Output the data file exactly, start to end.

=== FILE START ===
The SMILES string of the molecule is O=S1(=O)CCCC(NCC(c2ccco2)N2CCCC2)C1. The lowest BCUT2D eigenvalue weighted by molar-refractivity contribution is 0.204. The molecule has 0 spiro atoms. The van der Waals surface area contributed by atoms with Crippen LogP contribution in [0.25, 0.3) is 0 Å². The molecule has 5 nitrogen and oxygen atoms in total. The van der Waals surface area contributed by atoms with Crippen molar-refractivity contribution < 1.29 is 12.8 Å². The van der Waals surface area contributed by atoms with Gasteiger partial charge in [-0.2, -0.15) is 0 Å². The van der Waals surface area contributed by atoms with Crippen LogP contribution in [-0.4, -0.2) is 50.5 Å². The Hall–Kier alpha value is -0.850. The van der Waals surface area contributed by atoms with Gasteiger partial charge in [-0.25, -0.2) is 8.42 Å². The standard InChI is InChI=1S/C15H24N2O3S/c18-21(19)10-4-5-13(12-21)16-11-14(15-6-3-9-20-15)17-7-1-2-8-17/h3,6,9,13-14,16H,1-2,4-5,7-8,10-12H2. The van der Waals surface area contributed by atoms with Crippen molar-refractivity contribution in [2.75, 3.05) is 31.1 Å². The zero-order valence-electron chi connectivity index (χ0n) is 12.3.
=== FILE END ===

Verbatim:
The SMILES string of the molecule is O=S1(=O)CCCC(NCC(c2ccco2)N2CCCC2)C1. The lowest BCUT2D eigenvalue weighted by molar-refractivity contribution is 0.204. The molecule has 0 spiro atoms. The van der Waals surface area contributed by atoms with Crippen LogP contribution in [0.25, 0.3) is 0 Å². The molecule has 5 nitrogen and oxygen atoms in total. The van der Waals surface area contributed by atoms with Crippen molar-refractivity contribution < 1.29 is 12.8 Å². The van der Waals surface area contributed by atoms with Gasteiger partial charge in [-0.2, -0.15) is 0 Å². The van der Waals surface area contributed by atoms with Crippen LogP contribution in [-0.4, -0.2) is 50.5 Å². The Hall–Kier alpha value is -0.850. The van der Waals surface area contributed by atoms with Gasteiger partial charge in [-0.25, -0.2) is 8.42 Å². The standard InChI is InChI=1S/C15H24N2O3S/c18-21(19)10-4-5-13(12-21)16-11-14(15-6-3-9-20-15)17-7-1-2-8-17/h3,6,9,13-14,16H,1-2,4-5,7-8,10-12H2. The van der Waals surface area contributed by atoms with Crippen molar-refractivity contribution in [2.75, 3.05) is 31.1 Å². The zero-order valence-electron chi connectivity index (χ0n) is 12.3.